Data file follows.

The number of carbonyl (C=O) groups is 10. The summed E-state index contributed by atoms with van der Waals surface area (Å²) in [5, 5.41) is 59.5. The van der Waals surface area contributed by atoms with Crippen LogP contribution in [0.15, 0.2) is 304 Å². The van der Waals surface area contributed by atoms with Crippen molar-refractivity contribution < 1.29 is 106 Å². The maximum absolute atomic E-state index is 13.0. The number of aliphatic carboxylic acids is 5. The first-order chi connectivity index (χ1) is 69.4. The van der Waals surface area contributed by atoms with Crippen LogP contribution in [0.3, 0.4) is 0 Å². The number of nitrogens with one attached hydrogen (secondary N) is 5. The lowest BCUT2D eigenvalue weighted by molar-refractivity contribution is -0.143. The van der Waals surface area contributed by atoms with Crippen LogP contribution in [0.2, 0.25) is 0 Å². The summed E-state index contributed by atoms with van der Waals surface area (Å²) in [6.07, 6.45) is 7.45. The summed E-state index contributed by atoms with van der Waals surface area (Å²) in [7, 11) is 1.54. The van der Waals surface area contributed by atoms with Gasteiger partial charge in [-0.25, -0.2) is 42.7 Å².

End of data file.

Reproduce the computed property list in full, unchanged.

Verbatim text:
The number of carbonyl (C=O) groups is 10. The summed E-state index contributed by atoms with van der Waals surface area (Å²) in [5, 5.41) is 59.5. The van der Waals surface area contributed by atoms with Crippen LogP contribution in [0.15, 0.2) is 304 Å². The van der Waals surface area contributed by atoms with Crippen molar-refractivity contribution < 1.29 is 106 Å². The maximum absolute atomic E-state index is 13.0. The number of aliphatic carboxylic acids is 5. The first-order chi connectivity index (χ1) is 69.4. The van der Waals surface area contributed by atoms with Crippen LogP contribution in [0.3, 0.4) is 0 Å². The number of nitrogens with one attached hydrogen (secondary N) is 5. The lowest BCUT2D eigenvalue weighted by molar-refractivity contribution is -0.143. The van der Waals surface area contributed by atoms with Crippen LogP contribution in [0.2, 0.25) is 0 Å². The summed E-state index contributed by atoms with van der Waals surface area (Å²) in [6.07, 6.45) is 7.45. The summed E-state index contributed by atoms with van der Waals surface area (Å²) in [7, 11) is 1.54. The van der Waals surface area contributed by atoms with Gasteiger partial charge in [-0.25, -0.2) is 42.7 Å².